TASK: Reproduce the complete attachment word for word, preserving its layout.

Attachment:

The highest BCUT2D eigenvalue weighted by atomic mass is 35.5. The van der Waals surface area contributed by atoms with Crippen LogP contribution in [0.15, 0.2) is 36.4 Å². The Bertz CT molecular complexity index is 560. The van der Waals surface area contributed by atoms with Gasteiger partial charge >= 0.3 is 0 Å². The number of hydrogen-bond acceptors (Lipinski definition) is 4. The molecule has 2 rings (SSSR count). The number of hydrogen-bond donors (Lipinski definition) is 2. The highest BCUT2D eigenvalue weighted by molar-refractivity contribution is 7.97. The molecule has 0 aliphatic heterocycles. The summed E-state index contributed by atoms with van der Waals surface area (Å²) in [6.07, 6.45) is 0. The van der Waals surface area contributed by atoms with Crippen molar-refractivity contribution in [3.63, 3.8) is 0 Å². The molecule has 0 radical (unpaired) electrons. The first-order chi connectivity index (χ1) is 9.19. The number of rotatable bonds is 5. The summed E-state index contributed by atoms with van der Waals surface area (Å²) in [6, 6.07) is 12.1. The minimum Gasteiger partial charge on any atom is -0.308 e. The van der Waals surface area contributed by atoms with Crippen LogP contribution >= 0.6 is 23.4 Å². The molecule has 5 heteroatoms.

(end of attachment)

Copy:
The highest BCUT2D eigenvalue weighted by atomic mass is 35.5. The van der Waals surface area contributed by atoms with Crippen LogP contribution in [0.15, 0.2) is 36.4 Å². The Bertz CT molecular complexity index is 560. The van der Waals surface area contributed by atoms with Gasteiger partial charge >= 0.3 is 0 Å². The number of hydrogen-bond acceptors (Lipinski definition) is 4. The molecule has 2 rings (SSSR count). The number of hydrogen-bond donors (Lipinski definition) is 2. The highest BCUT2D eigenvalue weighted by molar-refractivity contribution is 7.97. The molecule has 0 aliphatic heterocycles. The summed E-state index contributed by atoms with van der Waals surface area (Å²) in [6.07, 6.45) is 0. The van der Waals surface area contributed by atoms with Crippen molar-refractivity contribution in [3.63, 3.8) is 0 Å². The molecule has 0 radical (unpaired) electrons. The first-order chi connectivity index (χ1) is 9.19. The number of rotatable bonds is 5. The summed E-state index contributed by atoms with van der Waals surface area (Å²) in [6, 6.07) is 12.1. The minimum Gasteiger partial charge on any atom is -0.308 e. The van der Waals surface area contributed by atoms with Crippen LogP contribution >= 0.6 is 23.4 Å². The molecule has 5 heteroatoms.